‘The Scientists’: A Father’s Lie And A Family’s Legacy
Filed by KOSU News in Art & Life.
September 12, 2012
Every New York story ever written or filmed falls into one of two categories. The first — like Betty Smith’s A Tree Grows in Brooklyn, or the musical On the Town — regards New York as the representative American city, a jam-packed distillation of the country’s dreams and nightmares. The second group views New York as a foreign place — a city off the coast of the U.S. mainland that somehow drifted away from Paris or Mars. Think every Manhattan movie ever made by Woody Allen. Marco Roth’s new memoir, The Scientists, definitely belongs to this second, more cosmopolitan group of New York stories.
Roth grew up on New York’s Upper West Side in the 1980s, where a liberal Jewish culture infused with European tastes was then breathing its last gasps. As the only child of a research doctor father and a musician mother, the precocious young Roth read Norse legends while lying on worn Oriental rugs, discussed foreign films at dinner, and obediently sat still through Schubert recitals in the vast family apartment that overlooked Central Park. This was the era of sitcoms like Family Ties and Full House, but in Roth’s apartment, the date was more like 1890, and the TV — an opiate of the masses — was definitely turned off.
Something more vital also was disconnected in that apartment. As Roth tells us in the first chapter of his memoir, by the time he began high school, his father was dying of AIDS. (Supposedly, he’d been infected years earlier by a random needle puncture). Since these were the early days of the epidemic, Roth was sent to a psychiatrist to deal with his father’s illness, and otherwise ordered to keep it a secret. As his father’s symptoms worsened, Roth recalls, his family’s kitchen table was “transformed … into a sort of war room where we followed the course of the illness. Blown-up photographs of lesions wound up on the table, a few places down from where we ate spaghetti Bolognese.” Roth refers to HIV as his “microscopic sibling” — one whose existence was denied to the outside world until his father died while Roth was in college. A few years later, after his dad ‘s death, Roth’s paternal aunt, the writer Anne Roiphe, wrote a family memoir and sent an advance copy to Roth. That’s how he learned that his father was probably gay and that the infected needle story was most likely a fiction.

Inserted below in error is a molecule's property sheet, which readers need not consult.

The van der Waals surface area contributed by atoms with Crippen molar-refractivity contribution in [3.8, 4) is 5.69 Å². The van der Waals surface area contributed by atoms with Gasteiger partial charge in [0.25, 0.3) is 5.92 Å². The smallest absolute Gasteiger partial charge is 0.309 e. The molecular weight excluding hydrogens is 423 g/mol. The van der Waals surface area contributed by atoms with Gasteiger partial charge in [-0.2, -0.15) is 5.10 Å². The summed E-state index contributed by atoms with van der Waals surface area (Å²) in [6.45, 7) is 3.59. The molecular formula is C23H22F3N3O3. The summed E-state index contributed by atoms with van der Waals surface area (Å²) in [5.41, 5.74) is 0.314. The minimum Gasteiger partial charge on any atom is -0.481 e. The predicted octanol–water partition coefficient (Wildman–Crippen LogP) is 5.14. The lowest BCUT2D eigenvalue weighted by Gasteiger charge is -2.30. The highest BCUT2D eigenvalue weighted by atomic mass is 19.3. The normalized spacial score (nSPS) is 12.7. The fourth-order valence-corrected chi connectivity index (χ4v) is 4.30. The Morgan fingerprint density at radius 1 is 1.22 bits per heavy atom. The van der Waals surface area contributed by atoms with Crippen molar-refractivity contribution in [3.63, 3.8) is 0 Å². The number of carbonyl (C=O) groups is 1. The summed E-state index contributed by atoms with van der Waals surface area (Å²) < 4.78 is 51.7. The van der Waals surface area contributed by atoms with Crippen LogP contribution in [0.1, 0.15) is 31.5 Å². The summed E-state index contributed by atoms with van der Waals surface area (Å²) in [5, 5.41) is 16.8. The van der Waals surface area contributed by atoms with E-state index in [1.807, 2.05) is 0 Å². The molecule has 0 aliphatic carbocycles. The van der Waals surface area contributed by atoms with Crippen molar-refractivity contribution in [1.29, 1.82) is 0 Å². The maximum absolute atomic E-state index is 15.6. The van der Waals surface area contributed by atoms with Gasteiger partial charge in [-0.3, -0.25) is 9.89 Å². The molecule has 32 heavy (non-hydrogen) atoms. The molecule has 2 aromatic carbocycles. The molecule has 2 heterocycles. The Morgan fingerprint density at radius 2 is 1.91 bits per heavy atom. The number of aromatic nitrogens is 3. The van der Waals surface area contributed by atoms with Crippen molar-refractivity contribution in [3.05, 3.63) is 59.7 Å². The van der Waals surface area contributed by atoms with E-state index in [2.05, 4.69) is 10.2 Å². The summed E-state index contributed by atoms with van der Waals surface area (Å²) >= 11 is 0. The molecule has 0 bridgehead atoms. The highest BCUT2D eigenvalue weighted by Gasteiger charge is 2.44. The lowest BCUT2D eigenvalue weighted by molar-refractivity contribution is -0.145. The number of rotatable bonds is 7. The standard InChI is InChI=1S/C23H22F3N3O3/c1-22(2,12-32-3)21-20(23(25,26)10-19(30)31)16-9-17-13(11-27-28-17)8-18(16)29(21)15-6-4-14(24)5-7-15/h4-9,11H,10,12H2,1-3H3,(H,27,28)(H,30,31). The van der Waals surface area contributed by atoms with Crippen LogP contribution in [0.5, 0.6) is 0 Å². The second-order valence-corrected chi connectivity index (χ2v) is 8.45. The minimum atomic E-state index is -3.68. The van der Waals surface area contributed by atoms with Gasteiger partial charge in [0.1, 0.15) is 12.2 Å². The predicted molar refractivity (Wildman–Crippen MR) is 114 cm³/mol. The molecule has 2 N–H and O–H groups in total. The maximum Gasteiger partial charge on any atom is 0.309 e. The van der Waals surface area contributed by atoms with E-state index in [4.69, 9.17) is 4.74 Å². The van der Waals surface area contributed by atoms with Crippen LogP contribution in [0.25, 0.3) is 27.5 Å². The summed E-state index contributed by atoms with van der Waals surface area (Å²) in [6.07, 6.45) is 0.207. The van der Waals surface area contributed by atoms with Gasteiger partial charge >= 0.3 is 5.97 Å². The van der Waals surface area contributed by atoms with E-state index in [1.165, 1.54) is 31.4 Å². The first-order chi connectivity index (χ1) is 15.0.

Don’t think of The Scientists as one of those memoirs that simply sets out to air old grievances: Instead, this slim, fierce meditation takes readers into realms where more emotional, confessional tales rarely tread. Roth is an intellectual. (How could he be otherwise with that upbringing?) The Scientists not only precisely evokes the lost postwar world of high European culture that once thrived on New York’s Upper West Side, but also traces Roth’s subsequent struggles to understand how his upbringing — with its intense emphasis on the life of the mind — both liberated and, as he puts it, “thwarted” him.
Roth is not a funny guy — in fact, he and his family remind me of the dour Max von Sydow character in Woody Allen’s Hannah and Her Sisters — but some of his recollections rate a rueful laugh, especially when he recalls his time spent in Paris at the feet of the notoriously dense French philosopher Jacques Derrida. It turns out even Roth’s excellent French isn’t quite good enough to keep up with Derrida’s four-hour-long lectures, filled with wordplay and nonsense rhymes, like “an ongoing performance of some strange experimental novel.”
Like Roth’s own childhood, The Scientists is compellingly anachronistic. Roth searches for meaning in books and flawed mentors, just like some super serious young man out of the 19th century — a Henry Adams or a Jude the Obscure with advantages. Ultimately, Roth’s quest brings him back to a posthumous confrontation with the father who first deceived him, to ask the question of whether it’s ever possible to escape a family legacy of unhappiness, “reticence” and “pretense.” This memoir itself, a prolonged and unsentimental backward glance, serves as its own disturbing answer to that question. [Copyright 2012 National Public Radio]